Finally, it’s a mistake to dismiss all of social science. Of course, it’s not as precise as engineering. Physical structures are much less complicated than the biological, self-aware machines we call Homo sapiens.

      1. REF lethal suppression of scientific truth in the Abortion Breast Cancer (ABC) link.
        The 2003 NCI report is politically motivated because of the strong pro-abortion lobby in Washington.
        Dr., PhD Louise A. Brinton: who was the chief organizer of the National Cancer Institute (NCI) workshop in 2003 has reversed her position and now admits that abortion and oral contraceptives raise breast cancer risks. Together with Jessica Doile, Cancer researcher at Fred Hutchinson institute et al she authored a 2009 research paper concluding a 40% increased breast cancer risk due to use of oral contraceptives and induced abortions. Here are their official 2009 research papers: or another link to the same 2009 research:
        This suppression of scientific truth is not harmless: it costs many women their lives.

        REF homosexuality and another lethal suppression of scientific truth:
        Here are a few points regarding the homosexual lifestyle, its anal sex behavior and the solutions to it.
        1. Homosexual means a man who has sexual relationships with another person of the same (Homo) sex (sexual). And man with man sex is mostly though the anus. I do not understand what difference you want make between people who have anal sex and homosexuals
        2. I did not find any scientific research supporting the fact that homosexuals are born homosexuals and that their lifestyle is not by choice. But if there was, that would be another birth defect like any other defects that we recognize but for some reason we refuse to recognize this one as a birth defect. I do not say this lightly because I had homosexual friends and I do not think I can ever imagine the pain of your mind being in dissonance with your body.
        3. How do you recognize a disease? I assume by having a certain standard of health, a significant component of that standard being the natural laws, how things ought to be. How is it then that you do not recognize by that same standard, that homosexuality is un-natural? I am amazed at your “scientific” solution to AIDS. Instead of correcting the risky behavior, you recommend having protected anal sex. This is similar to telling somebody who likes the engine coolant taste (btw is sweet and tasty) to use some formula that would neutralize its effect every time after ingesting it.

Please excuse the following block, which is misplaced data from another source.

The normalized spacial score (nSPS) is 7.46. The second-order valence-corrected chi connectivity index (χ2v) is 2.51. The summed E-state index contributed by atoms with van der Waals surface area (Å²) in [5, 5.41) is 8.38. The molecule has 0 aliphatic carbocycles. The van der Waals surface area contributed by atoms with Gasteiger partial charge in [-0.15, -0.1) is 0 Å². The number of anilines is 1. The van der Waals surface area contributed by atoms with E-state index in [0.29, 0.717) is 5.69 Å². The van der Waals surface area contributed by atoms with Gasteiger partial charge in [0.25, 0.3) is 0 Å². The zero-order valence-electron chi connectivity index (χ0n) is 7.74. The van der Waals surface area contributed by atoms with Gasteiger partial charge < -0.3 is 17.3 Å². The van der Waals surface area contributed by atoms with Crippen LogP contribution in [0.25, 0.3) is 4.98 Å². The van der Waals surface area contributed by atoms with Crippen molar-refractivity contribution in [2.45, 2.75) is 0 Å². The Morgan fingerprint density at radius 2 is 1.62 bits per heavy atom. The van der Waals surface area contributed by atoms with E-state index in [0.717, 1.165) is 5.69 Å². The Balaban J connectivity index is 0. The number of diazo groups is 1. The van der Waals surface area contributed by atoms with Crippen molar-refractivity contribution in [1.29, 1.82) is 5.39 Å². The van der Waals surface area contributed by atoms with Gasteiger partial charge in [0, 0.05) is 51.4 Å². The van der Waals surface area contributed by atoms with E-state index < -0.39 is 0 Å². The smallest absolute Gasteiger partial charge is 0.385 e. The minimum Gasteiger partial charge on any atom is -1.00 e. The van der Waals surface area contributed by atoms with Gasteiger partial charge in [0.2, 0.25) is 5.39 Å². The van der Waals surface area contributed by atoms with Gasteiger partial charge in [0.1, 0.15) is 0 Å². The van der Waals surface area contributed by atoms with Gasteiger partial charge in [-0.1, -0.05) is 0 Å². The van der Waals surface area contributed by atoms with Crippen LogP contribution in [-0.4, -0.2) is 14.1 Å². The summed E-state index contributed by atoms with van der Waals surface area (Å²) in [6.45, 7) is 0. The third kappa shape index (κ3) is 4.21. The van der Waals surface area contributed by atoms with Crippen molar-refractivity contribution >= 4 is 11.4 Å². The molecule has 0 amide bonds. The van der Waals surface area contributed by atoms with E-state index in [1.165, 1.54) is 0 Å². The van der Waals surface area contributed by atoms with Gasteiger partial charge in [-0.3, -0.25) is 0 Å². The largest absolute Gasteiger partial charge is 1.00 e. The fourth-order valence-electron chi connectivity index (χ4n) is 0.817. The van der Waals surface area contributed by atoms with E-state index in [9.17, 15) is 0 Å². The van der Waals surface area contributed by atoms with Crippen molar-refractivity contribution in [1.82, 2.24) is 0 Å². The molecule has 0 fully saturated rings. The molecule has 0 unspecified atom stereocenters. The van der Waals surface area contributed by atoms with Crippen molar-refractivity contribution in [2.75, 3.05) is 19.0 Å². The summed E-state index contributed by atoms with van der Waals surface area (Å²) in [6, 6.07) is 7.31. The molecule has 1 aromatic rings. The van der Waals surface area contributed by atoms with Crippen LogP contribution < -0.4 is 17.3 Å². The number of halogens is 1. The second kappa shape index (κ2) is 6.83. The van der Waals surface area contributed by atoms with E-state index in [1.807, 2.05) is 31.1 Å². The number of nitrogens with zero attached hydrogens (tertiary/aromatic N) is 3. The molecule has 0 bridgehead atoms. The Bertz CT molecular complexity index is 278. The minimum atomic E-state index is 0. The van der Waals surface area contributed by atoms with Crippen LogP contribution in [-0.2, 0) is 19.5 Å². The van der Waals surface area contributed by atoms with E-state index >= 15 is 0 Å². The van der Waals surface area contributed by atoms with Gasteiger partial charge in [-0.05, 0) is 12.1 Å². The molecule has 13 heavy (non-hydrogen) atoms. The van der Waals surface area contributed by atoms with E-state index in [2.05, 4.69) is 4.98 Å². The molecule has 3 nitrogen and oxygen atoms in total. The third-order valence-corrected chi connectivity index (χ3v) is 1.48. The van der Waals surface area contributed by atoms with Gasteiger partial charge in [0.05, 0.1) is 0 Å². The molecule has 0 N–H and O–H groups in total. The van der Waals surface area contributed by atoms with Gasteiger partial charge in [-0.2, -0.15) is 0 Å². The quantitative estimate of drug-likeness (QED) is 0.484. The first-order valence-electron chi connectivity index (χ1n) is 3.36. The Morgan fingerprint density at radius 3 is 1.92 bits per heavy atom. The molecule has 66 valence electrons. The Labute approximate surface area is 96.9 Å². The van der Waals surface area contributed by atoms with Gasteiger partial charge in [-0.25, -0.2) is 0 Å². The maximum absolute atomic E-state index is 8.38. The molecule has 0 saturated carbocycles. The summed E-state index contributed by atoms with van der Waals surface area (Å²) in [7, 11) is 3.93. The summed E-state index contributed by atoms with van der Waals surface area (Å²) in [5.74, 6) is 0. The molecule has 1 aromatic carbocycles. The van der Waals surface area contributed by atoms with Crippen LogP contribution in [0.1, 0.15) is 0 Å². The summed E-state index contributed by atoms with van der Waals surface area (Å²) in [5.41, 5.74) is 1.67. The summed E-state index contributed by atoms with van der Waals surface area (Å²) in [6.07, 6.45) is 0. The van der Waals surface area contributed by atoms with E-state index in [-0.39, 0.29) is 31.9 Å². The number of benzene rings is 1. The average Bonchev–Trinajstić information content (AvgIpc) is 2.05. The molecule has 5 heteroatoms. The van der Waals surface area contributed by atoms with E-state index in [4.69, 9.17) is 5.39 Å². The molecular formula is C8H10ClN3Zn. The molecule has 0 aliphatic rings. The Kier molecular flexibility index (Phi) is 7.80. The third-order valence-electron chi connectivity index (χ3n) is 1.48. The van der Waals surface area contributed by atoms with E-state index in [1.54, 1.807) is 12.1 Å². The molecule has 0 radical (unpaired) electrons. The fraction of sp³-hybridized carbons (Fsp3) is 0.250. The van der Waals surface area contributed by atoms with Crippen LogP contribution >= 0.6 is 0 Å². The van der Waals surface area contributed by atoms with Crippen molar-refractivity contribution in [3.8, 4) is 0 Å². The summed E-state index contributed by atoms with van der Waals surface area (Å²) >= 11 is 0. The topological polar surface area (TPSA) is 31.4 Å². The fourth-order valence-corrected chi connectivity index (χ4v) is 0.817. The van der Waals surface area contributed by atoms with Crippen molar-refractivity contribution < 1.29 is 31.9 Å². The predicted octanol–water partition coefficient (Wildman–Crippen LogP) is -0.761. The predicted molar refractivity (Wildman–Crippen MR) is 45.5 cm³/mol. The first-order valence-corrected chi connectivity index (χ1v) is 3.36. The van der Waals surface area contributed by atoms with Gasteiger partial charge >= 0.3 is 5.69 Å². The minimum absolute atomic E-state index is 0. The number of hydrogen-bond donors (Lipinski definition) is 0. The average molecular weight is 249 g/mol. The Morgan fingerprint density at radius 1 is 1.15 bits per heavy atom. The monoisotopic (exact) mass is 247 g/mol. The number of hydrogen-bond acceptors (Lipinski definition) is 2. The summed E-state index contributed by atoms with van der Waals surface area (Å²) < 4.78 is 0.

But now where were we? Oh yes: “To trust or not to trust” the scientific statements made by groups that have an ideological bias. I feared reaching this conclusion but it is inevitable: when science crosses paths with ideology and moral behavior that is in contradiction with reality, the ideologues and morally deviant people will sacrifice science on the altar of ideology and moral preferences.

        I see you are young and I have hope that you will develop the nobility of facing objective truth even if it does not reinforce your ideology. That is courage and I wish you that.

        Sincerely Valentin Dumitrescu, Dearborn, MI

        1. I see you are young.

          That’s demeaning. I could just as easily say “I see you are old,” and conclude your views are outdated. But that’s a useless ad hominem argument. If I retain my views over the next 50 years, for instance, which age must I attain in order for them to become valid? 38 and a quarter?

          Calling homosexuality a “birth defect” strikes me as bigoted. I think throughout history, a percentage of the human population has been, is, and will be gay. Some civilizations have accepted that fact, others haven’t. Ours is on the way toward doing so. Comparing the feelings of love someone has toward another to a “birth defect” or snacking on engine coolant fails to recognize their rights as an individual and society’s responsibility to protect minority rights. You say you “had” gay friends. I hope your views regarding why they love other people of the same gender weren’t the main reason you’re using the past tense there. The study I pointed to examined the behavior of anal sex regardless of gender; transmission of HIV / AID through unprotected anal sex is not just a gay problem.